A charity accountant has suggested that the role of honorary treasurer should be abolished as it stops other trustees from taking on responsibility.
Speaking at the Honorary Treasurers Forum yesterday, freelance chartered accountant Hilary Seaward said it should be the responsibility of all trustees to scrutinise their charity’s finances.
She said that currently many trustees who are not the treasurer feel no obligation to engage with their charity’s finances as they believe it is not their role.
“There is a danger if you still have that role that they don’t do it,” she said.
“From my experience most of those people would not have spoken to the accountants or felt confident to do it. I try and make sure I see all the trustees but they do not always want to see you.”
'Most people can do their household budget'
Seaward dismissed a suggestion that a level of financial expertise higher than most trustees have was needed to perform a treasurer’s duties.
She said that “most people can do their household budget” and that “they need to be given the confidence”.
Seaward added that trustees share “a collective responsibility” to scrutinise their charity’s finance, which “is there already and you can’t get around it”.
She suggested one way to get trustees more involved in charity accounting was to ask them to take it in turns to do the role of treasurer.
Another method she suggested was asking all trustees to sign off the charity's balance sheet.
‘More work for the chair’
Seaward’s proposal was unpopular with the room of charity treasurers, with only three backing her argument before she spoke and just two afterwards. There were around 100 people in the room.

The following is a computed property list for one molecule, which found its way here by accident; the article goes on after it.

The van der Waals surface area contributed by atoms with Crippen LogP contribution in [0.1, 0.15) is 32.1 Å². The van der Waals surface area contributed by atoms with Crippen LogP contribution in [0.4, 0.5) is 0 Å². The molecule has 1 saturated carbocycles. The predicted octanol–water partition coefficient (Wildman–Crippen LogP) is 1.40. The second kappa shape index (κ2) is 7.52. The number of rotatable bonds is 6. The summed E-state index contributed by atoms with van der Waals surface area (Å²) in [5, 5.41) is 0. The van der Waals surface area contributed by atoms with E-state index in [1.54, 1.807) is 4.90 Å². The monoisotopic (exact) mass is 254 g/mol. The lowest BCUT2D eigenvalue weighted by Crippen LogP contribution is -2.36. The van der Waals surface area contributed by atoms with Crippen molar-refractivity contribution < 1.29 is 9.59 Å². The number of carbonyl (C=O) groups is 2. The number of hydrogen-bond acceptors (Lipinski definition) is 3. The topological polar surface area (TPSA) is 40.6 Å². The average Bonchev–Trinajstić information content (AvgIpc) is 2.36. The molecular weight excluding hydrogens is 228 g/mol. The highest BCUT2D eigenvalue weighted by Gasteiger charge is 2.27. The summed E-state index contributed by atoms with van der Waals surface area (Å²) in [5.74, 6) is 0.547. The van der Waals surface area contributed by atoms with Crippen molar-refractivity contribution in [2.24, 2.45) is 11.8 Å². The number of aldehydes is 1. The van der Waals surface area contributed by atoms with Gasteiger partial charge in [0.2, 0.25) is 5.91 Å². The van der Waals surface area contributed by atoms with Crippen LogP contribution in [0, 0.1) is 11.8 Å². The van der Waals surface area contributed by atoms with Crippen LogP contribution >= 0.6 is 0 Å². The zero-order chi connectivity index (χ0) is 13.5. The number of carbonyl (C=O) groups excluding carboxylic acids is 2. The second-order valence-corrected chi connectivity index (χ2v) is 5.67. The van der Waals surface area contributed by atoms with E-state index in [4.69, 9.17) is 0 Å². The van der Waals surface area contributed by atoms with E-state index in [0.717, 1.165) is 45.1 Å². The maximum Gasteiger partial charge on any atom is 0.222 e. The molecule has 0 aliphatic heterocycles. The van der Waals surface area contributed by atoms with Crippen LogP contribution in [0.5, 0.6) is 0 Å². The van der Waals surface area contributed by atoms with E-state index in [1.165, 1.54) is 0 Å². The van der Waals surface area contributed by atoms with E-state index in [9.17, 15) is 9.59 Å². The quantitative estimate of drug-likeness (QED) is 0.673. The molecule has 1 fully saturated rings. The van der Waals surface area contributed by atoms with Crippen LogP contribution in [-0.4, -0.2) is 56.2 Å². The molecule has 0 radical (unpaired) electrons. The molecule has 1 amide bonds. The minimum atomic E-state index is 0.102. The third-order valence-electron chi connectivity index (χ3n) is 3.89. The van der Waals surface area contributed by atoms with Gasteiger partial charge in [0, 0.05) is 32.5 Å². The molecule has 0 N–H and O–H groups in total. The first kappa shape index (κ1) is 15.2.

Damien Regent, vice-chair of MSF UK speaking in a personal capacity, argued the case for keeping charity treasurers.
Regent said that a treasurer is necessary to make sure the financial scrutiny of a charity gets done and that without the role, these responsibilities are likely to fall back to the chair.
He said: “We need to build relationships potentially with local authorities as organisations that receive funding from local authorities. Without the treasurer, who is going to do that on the finance side of things? Who is going to have the credibility, the knowledge and the willingness to engage?
“If you are the auditors, you want someone to talk to. Without a treasurer, I think everyone is going back to the chair and the chair is going to yet again have more work on the finance function and may not have the attention to details, let alone the understanding and the expertise to deal with all of that.”